11 Oct 2022
11 Oct 2022
Status: this preprint is currently under review for the journal CP.

Technical note: A new online tool for δ18O-temperature conversions

Daniel E. Gaskell and Pincelli M. Hull Daniel E. Gaskell and Pincelli M. Hull
  • Department of Earth & Planetary Sciences, Yale University, New Haven, CT 06511, USA

Abstract. The stable oxygen isotopic composition of marine carbonates (δ18Oc) is one of the oldest and most widely-used paleothermometers, but interpretation of these data is complicated by the necessity of knowing the δ18O of the source seawater (δ18Ow). The effect of local hydrography (the salinity effect) is particularly difficult to correct for and may lead to errors of >10°C in sea-surface temperatures if neglected. A variety of methods for calculating δ18Ow have been developed in the literature, but not all are readily accessible to workers. Likewise, temperature estimates are sensitive to a range of other calibration choices (such as calibration species and the inclusion or exclusion of carbonate ion effects) which can require significant effort to intercompare. We present an online tool for δ18O-temperature conversions which provides convenient access to a wide range of calibrations and methods from the literature. Using results from recent isotope-enabled climate simulations, we show that the common method of estimating δ18Ow from sample latitudes likely results in paleotemperature estimates that are too cold by up to 5 °C in the North Atlantic and too hot by up to 5°C in the Southern Ocean during the warmest climate states. Our tool provides a convenient way for workers to examine the effects of alternate calibration and correction procedures on their δ18O-based temperature estimates.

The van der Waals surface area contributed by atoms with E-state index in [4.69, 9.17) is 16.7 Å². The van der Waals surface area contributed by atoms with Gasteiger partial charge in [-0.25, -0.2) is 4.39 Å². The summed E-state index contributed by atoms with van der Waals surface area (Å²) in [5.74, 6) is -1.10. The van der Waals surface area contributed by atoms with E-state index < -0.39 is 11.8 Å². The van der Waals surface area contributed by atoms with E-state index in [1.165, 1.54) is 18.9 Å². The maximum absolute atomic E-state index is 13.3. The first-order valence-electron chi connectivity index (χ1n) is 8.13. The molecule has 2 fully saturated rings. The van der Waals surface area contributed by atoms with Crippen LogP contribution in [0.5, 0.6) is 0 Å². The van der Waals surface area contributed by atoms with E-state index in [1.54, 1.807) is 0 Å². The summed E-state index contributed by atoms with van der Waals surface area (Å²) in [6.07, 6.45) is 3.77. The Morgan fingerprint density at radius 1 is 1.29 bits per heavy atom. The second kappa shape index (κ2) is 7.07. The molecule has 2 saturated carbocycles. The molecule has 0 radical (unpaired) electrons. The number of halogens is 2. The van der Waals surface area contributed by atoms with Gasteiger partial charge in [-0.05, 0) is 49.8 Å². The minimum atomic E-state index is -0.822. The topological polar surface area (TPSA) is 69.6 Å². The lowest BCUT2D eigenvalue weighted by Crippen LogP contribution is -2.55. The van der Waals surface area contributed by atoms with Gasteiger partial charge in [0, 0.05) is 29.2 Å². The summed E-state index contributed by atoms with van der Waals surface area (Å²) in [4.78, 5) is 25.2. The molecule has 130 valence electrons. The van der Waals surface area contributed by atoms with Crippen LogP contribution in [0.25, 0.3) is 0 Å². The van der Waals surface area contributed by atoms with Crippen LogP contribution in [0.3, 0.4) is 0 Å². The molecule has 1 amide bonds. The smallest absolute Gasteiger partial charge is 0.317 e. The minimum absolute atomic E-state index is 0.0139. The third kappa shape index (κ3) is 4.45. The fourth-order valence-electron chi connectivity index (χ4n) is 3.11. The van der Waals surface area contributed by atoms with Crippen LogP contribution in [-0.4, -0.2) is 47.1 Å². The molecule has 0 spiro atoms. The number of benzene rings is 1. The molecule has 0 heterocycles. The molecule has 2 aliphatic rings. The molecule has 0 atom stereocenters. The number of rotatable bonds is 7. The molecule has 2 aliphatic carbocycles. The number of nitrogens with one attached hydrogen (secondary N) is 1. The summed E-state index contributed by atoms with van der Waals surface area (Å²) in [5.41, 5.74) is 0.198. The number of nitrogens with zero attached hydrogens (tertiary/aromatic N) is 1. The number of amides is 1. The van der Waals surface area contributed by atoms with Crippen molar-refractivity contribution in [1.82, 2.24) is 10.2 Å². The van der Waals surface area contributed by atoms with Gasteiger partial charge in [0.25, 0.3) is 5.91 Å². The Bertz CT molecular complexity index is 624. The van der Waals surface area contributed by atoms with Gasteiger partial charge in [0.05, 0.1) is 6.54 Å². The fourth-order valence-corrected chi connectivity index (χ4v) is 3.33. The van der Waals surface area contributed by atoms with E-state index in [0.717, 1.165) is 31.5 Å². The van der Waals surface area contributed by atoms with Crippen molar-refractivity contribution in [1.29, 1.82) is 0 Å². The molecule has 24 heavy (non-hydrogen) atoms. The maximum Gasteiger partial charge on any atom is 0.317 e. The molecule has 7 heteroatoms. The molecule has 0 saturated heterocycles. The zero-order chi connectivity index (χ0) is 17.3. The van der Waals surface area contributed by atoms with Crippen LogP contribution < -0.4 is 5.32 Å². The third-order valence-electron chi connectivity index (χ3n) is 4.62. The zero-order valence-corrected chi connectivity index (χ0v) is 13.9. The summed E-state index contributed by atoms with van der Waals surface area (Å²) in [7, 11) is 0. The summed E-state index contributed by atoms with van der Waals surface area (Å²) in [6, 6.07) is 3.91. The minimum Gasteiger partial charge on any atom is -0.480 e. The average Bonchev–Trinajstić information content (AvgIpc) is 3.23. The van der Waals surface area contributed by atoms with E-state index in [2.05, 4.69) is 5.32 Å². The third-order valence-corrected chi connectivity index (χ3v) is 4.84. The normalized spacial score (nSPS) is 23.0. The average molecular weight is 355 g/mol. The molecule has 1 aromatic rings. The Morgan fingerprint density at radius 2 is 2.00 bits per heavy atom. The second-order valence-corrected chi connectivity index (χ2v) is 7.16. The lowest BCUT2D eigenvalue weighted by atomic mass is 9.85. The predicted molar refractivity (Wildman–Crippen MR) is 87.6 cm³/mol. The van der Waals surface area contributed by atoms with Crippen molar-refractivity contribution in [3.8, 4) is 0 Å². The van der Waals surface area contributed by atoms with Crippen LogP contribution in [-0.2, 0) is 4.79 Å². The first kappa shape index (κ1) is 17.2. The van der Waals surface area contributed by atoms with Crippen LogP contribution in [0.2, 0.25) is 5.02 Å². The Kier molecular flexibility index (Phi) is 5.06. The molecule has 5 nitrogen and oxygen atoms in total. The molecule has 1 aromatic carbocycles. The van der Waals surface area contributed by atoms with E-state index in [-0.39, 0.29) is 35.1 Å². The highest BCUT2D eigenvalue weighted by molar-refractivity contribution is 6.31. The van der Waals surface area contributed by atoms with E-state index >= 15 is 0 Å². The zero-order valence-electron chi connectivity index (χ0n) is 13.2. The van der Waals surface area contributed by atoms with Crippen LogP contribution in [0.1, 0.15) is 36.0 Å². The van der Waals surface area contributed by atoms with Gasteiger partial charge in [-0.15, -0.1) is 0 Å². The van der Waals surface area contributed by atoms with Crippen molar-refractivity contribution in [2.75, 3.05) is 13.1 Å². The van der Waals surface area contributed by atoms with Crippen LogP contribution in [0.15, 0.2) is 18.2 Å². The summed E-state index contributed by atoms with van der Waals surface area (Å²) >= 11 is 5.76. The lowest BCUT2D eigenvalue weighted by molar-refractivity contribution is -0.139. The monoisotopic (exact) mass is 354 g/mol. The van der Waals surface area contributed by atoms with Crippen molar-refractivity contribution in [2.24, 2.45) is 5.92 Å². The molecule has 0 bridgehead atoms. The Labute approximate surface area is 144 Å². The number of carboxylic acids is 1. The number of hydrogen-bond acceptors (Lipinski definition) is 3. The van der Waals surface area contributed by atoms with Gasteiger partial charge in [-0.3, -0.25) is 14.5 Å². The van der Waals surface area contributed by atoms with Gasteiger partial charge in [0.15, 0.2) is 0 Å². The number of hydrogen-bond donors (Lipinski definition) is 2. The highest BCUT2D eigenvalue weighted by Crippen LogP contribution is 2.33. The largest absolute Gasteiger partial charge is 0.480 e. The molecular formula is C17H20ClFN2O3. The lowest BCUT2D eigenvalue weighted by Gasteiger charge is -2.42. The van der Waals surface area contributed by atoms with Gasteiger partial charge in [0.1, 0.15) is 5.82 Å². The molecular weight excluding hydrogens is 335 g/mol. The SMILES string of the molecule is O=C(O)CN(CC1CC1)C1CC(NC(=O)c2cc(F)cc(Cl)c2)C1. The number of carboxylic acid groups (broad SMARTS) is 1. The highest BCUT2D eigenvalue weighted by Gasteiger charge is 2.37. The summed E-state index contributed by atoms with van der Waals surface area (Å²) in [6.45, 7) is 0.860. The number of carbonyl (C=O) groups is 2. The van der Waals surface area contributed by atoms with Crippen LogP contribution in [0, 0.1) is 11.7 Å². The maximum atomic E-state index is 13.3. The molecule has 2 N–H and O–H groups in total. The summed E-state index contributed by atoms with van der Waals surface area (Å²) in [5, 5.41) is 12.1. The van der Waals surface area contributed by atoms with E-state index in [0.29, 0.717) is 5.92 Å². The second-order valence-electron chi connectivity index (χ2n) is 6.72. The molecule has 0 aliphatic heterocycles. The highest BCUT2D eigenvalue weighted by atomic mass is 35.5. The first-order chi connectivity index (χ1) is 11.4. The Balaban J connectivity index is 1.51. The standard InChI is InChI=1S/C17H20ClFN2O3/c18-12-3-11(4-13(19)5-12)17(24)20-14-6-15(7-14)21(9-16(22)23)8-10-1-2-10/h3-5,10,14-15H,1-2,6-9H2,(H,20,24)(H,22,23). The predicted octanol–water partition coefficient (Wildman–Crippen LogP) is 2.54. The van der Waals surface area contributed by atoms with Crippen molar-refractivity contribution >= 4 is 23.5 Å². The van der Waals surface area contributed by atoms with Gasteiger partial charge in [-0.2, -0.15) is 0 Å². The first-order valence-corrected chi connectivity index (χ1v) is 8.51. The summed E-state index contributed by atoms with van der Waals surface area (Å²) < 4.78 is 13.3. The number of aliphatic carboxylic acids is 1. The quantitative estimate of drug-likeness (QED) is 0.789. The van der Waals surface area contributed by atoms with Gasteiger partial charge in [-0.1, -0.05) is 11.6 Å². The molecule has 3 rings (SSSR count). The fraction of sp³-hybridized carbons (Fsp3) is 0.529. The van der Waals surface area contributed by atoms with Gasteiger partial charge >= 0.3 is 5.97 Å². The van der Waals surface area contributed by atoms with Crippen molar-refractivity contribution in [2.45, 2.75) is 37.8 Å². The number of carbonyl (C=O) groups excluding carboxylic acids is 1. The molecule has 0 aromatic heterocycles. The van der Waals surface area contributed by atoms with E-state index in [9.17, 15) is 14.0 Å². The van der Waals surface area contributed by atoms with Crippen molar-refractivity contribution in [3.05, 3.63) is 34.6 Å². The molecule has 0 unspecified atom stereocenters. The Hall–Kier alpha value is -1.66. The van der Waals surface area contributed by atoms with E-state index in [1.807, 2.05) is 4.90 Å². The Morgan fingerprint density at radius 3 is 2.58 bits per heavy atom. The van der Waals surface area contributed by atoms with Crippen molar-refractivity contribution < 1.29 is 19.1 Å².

Daniel E. Gaskell and Pincelli M. Hull

Status: open (until 10 Dec 2022)

Comment types: AC – author | RC – referee | CC – community | EC – editor | CEC – chief editor | : Report abuse
  • RC1: 'Comment on cp-2022-74', Brett Metcalfe, 01 Dec 2022 reply

Daniel E. Gaskell and Pincelli M. Hull

Model code and software

Source code for converter tool Daniel E. Gaskell, Pincelli M. Hull

Daniel E. Gaskell and Pincelli M. Hull


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Short summary
One of the most common ways of reconstructing temperatures in the geologic past is by analyzing oxygen isotope ratios in fossil shells. However, converting these data to temperatures can be a technically complicated task. Here, we present a new online tool that automates this task. We show that some traditional methods for estimating seawater oxygen isotopes can produce large (>5 °C) errors in temperature estimates compared to newer methods which account for climate and regional variability.